- Devices Must Be Online: Remote work solutions work by sending a signal to a device over the network to initiate the wiping process. It can't be wiped if a device is turned off, in airplane mode, or otherwise cut off from the network.
- Remote Wipe Can Be Interrupted: Remote wipe solutions only work as long as they are not interrupted by a system restart or similar event. If a thief reboots the device while data deletion is occurring, then some data may not be successfully deleted from the device.
- Data May Be Recovered: Remote wipe solutions delete data from a device, making it inaccessible. However, in some cases, an attacker may be able to retrieve data from the device. For example, old and solid-state drives may allow the recovery of deleted data.
- Only Protects Against Known Loss/Theft: Remote wipe solutions rely on an administrator sending a signal to the device to wipe it. This means that a device will only be wiped if the administrator is aware that it has been lost or stolen. If an employee is unaware that a device has been stolen or waits to report it, then an attacker may be able to extract data from it before it is wiped.
Real-Life Scenarios for Remote Wipe Use
Remote wipe provides the ability to delete information from a device without physical access to it. This can be used to address various threats to an organization’s devices and data. Some potential use cases for remote wipes include the following.
An employee reports a device stolen
If a device is stolen from an employee, then the thief may be able to extract sensitive data from that device. Upon receiving a report of the theft, an administrator can remotely wipe the device to ensure company data security.
A device is lost by an employee
A lost device could fall into the wrong hands, potentially exposing sensitive corporate data to an unauthorized party. Remote wipes can be used as a precaution, in this case, to protect sensitive data in the event that the device is not found.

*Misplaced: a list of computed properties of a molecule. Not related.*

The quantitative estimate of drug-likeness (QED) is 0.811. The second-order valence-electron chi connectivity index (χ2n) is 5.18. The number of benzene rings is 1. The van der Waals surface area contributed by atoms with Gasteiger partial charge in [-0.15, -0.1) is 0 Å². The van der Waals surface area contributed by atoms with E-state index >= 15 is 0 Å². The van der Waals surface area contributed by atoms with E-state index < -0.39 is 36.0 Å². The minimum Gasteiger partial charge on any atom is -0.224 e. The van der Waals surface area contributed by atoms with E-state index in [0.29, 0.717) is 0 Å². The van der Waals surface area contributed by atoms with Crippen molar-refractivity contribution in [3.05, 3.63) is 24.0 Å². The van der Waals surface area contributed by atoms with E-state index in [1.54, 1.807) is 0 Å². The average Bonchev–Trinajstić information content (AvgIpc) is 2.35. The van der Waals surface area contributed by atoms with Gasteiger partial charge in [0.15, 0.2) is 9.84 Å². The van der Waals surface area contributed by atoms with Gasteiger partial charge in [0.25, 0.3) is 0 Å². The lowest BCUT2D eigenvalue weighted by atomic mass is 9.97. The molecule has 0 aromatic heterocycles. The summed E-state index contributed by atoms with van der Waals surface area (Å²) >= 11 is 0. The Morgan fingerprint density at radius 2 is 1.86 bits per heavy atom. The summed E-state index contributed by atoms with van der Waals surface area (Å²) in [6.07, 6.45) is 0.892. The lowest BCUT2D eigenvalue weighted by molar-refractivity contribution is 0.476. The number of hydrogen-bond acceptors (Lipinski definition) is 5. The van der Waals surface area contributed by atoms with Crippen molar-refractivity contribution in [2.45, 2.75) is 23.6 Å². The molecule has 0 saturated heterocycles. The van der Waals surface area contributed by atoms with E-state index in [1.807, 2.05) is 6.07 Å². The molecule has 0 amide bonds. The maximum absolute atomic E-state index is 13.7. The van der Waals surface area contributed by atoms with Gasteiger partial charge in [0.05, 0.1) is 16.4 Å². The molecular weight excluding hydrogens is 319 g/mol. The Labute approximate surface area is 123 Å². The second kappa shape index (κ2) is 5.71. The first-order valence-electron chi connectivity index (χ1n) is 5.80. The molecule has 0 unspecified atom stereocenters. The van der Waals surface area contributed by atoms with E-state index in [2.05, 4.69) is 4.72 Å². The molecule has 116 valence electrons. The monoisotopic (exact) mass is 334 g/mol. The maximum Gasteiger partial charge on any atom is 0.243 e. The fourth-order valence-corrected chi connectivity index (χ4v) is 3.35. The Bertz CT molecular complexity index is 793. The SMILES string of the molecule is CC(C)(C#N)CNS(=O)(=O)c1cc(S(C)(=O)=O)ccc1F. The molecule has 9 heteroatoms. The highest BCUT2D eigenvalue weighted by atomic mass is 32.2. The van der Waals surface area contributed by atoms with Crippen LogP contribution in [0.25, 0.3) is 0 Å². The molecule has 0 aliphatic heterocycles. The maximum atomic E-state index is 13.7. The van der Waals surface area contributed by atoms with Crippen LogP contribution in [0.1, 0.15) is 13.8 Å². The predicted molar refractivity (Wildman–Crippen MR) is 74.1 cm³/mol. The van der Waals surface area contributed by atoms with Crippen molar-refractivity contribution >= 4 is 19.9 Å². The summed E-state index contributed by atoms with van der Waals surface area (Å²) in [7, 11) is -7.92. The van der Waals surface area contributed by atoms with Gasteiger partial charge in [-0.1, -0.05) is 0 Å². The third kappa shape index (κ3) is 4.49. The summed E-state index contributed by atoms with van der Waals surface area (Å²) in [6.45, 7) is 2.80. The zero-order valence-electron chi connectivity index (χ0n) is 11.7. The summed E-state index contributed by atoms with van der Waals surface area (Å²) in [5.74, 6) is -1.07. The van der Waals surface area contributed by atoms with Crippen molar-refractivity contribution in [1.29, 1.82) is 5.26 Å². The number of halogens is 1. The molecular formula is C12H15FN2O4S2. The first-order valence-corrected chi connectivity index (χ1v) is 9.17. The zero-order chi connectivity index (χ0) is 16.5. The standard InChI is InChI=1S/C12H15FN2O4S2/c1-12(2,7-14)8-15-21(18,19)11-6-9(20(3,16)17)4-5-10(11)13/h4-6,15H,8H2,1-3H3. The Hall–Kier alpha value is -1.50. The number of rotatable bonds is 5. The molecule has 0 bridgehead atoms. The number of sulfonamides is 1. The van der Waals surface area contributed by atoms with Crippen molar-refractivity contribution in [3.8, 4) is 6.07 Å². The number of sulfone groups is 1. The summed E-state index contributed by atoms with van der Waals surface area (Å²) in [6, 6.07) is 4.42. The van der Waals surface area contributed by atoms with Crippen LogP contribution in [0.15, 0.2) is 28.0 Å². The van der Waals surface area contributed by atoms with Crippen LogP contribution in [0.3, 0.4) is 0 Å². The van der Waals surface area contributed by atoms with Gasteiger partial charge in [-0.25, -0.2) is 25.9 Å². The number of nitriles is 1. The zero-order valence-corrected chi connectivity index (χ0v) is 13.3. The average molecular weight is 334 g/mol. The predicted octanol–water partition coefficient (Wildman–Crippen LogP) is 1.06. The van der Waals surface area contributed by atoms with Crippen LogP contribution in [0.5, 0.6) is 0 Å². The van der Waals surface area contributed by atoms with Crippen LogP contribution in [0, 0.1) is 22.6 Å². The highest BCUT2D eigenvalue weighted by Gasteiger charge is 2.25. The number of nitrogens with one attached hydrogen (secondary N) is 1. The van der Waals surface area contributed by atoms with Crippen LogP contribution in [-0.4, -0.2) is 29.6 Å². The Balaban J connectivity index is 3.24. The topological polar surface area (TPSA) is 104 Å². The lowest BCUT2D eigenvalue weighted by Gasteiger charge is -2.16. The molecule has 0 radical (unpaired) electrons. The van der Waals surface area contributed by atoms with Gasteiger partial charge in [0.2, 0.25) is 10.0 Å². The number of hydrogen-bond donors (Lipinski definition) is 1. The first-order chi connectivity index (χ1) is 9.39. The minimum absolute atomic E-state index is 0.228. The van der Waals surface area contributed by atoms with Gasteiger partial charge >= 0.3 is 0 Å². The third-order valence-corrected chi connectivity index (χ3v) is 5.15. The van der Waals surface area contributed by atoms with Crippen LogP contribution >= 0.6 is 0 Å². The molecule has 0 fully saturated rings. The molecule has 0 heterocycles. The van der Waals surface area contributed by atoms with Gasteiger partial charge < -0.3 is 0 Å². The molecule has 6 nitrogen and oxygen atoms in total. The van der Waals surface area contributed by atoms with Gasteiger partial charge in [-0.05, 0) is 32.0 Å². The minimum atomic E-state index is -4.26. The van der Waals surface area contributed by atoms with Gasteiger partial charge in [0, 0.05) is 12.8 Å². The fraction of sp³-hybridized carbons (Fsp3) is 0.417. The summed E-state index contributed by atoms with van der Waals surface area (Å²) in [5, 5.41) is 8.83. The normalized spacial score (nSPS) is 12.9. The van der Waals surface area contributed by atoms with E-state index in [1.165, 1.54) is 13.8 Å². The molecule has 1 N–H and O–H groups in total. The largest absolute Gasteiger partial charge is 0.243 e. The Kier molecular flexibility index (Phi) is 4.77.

A company office has a break-in
The aftermath of a break-in can be confusing, and it can be difficult to determine what might have been stolen vs. simply misplaced during the confusion. If devices have location tracking enabled, an organization can identify the ones likely to have been stolen and wipe them to protect any sensitive data that may be stored on them.
Remote wipe serves as a fundamental tool for preserving data security when an employee departs from a company. It can be used to delete data from their devices upon departure, ensuring that company information is not retained by former employees.
The strategy for dealing with employee turnover includes using remote wipe to clear company devices, either to prepare them for future employees or to allow former employees to retain the devices.
An internal malefactor (employee) is accused of wrongful use of company devices
Not all threats to an organization’s data and systems originate from outside the organization. Internal malicious actors (employees, contractors, etc.) may be misusing company devices and refuse to hand them over to the organization, making it difficult for an organization to protect this data against misuse. In this case, the company can use a remote wipe to delete the data on these devices, denying insider threat access to it and corporate systems.
The organization is selling/disposing of devices
Remote wipe is crucial when repurposing or disposing of devices that were previously used by employees, ensuring all sensitive data is erased before the device changes hands. Developing a clear policy for remote wiping before selling or disposing of devices ensures that data is consistently deleted and cannot be retrieved by the new owner.
Best Practices for Remote Wipe and Data Security
The implementation of remote wipe is merely a single stride on the path to holistic data security. To truly protect sensitive information, organizations need to implement a range of data security best practices.
Regular Data Backups
Before executing a remote wipe, it’s vital to back up important data. This precaution helps avoid the loss of critical information and ensures the respect of user privacy rights. A comprehensive backup and restore strategy should be in place for mobile devices to facilitate data recovery if necessary, which includes implementing automated backup processes and regularly testing these procedures for integrity and reliability.
Combining Remote Wipe with Other Security Features
Enhancing remote wipe capabilities is possible by incorporating additional security measures such as password protection, data encryption, and secure access protocols. Full disk encryption, like Windows 10 and 11’s BitLocker, is crucial for preventing unauthorized data access in the event that remote wipe is unable to be executed.
Secondary encryption for business data and sensitive applications adds another dimension of protection that fortifies the security measures like remote wipe. This multi-layered approach to security ensures that your organization’s data remains secure, even in the most challenging circumstances, and helps to protect sensitive data.